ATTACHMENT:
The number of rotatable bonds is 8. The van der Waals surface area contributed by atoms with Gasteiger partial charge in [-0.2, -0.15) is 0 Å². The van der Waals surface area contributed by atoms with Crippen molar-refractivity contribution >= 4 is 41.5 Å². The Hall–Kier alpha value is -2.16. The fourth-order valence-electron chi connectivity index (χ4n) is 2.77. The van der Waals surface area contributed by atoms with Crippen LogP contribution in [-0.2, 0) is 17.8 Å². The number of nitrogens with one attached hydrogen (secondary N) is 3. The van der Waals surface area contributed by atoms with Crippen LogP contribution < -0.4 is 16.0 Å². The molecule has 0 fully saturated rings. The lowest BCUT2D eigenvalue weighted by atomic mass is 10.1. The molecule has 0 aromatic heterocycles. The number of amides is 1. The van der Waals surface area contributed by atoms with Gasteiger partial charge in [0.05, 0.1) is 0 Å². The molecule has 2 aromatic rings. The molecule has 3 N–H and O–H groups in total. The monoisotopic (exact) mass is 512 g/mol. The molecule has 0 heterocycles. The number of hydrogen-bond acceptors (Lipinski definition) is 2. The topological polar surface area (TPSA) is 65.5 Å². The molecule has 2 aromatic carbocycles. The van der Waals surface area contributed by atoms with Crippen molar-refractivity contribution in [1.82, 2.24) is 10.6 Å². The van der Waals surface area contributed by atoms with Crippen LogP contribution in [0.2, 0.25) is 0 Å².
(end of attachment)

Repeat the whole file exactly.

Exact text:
The number of rotatable bonds is 8. The van der Waals surface area contributed by atoms with Gasteiger partial charge in [-0.2, -0.15) is 0 Å². The van der Waals surface area contributed by atoms with Crippen molar-refractivity contribution >= 4 is 41.5 Å². The Hall–Kier alpha value is -2.16. The fourth-order valence-electron chi connectivity index (χ4n) is 2.77. The van der Waals surface area contributed by atoms with Crippen LogP contribution in [-0.2, 0) is 17.8 Å². The number of nitrogens with one attached hydrogen (secondary N) is 3. The van der Waals surface area contributed by atoms with Crippen LogP contribution < -0.4 is 16.0 Å². The molecule has 0 fully saturated rings. The lowest BCUT2D eigenvalue weighted by atomic mass is 10.1. The molecule has 0 aromatic heterocycles. The number of amides is 1. The van der Waals surface area contributed by atoms with Gasteiger partial charge in [0.05, 0.1) is 0 Å². The molecule has 2 aromatic rings. The molecule has 3 N–H and O–H groups in total. The monoisotopic (exact) mass is 512 g/mol. The molecule has 0 heterocycles. The number of hydrogen-bond acceptors (Lipinski definition) is 2. The topological polar surface area (TPSA) is 65.5 Å². The molecule has 2 aromatic carbocycles. The van der Waals surface area contributed by atoms with Crippen molar-refractivity contribution in [1.82, 2.24) is 10.6 Å². The van der Waals surface area contributed by atoms with Crippen LogP contribution in [0.2, 0.25) is 0 Å².